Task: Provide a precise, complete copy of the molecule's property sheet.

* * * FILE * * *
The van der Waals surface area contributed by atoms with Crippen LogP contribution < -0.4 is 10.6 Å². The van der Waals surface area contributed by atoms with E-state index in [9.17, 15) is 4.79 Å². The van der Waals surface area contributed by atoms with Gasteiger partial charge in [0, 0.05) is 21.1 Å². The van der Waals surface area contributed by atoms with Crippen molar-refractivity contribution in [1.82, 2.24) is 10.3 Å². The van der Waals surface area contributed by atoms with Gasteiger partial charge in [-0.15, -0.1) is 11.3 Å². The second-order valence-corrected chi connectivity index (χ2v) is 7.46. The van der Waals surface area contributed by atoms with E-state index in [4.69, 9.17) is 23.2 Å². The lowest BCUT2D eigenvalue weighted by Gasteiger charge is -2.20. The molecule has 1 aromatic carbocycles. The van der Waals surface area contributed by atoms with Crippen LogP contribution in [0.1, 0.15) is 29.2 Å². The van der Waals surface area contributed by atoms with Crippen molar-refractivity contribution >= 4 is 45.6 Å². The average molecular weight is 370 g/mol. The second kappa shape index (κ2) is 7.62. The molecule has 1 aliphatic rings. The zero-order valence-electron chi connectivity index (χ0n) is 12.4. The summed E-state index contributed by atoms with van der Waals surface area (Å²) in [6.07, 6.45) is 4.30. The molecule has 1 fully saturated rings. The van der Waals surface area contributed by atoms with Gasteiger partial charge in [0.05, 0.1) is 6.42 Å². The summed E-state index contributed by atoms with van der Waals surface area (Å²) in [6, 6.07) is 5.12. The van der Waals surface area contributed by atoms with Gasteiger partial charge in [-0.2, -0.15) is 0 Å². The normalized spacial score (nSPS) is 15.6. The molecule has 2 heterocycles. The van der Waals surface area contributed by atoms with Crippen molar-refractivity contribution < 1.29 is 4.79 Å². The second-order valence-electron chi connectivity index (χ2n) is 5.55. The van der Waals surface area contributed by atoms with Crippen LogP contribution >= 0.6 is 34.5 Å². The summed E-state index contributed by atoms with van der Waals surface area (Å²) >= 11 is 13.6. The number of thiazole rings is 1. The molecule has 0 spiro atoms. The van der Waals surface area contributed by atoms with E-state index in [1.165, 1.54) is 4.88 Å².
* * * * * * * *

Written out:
The van der Waals surface area contributed by atoms with Crippen LogP contribution < -0.4 is 10.6 Å². The van der Waals surface area contributed by atoms with E-state index in [9.17, 15) is 4.79 Å². The van der Waals surface area contributed by atoms with Gasteiger partial charge in [0, 0.05) is 21.1 Å². The van der Waals surface area contributed by atoms with Crippen molar-refractivity contribution in [1.82, 2.24) is 10.3 Å². The van der Waals surface area contributed by atoms with Gasteiger partial charge in [-0.15, -0.1) is 11.3 Å². The second-order valence-corrected chi connectivity index (χ2v) is 7.46. The van der Waals surface area contributed by atoms with E-state index in [4.69, 9.17) is 23.2 Å². The lowest BCUT2D eigenvalue weighted by Gasteiger charge is -2.20. The molecule has 1 aromatic carbocycles. The van der Waals surface area contributed by atoms with Crippen LogP contribution in [0.1, 0.15) is 29.2 Å². The van der Waals surface area contributed by atoms with Crippen molar-refractivity contribution >= 4 is 45.6 Å². The average molecular weight is 370 g/mol. The second kappa shape index (κ2) is 7.62. The molecule has 1 aliphatic rings. The zero-order valence-electron chi connectivity index (χ0n) is 12.4. The summed E-state index contributed by atoms with van der Waals surface area (Å²) in [6.07, 6.45) is 4.30. The molecule has 1 fully saturated rings. The van der Waals surface area contributed by atoms with Gasteiger partial charge in [0.05, 0.1) is 6.42 Å². The summed E-state index contributed by atoms with van der Waals surface area (Å²) in [6, 6.07) is 5.12. The van der Waals surface area contributed by atoms with Gasteiger partial charge in [-0.2, -0.15) is 0 Å². The normalized spacial score (nSPS) is 15.6. The molecule has 2 heterocycles. The van der Waals surface area contributed by atoms with Crippen molar-refractivity contribution < 1.29 is 4.79 Å². The second-order valence-electron chi connectivity index (χ2n) is 5.55. The van der Waals surface area contributed by atoms with Crippen LogP contribution >= 0.6 is 34.5 Å². The summed E-state index contributed by atoms with van der Waals surface area (Å²) >= 11 is 13.6. The number of thiazole rings is 1. The molecule has 0 spiro atoms. The van der Waals surface area contributed by atoms with E-state index in [1.165, 1.54) is 4.88 Å².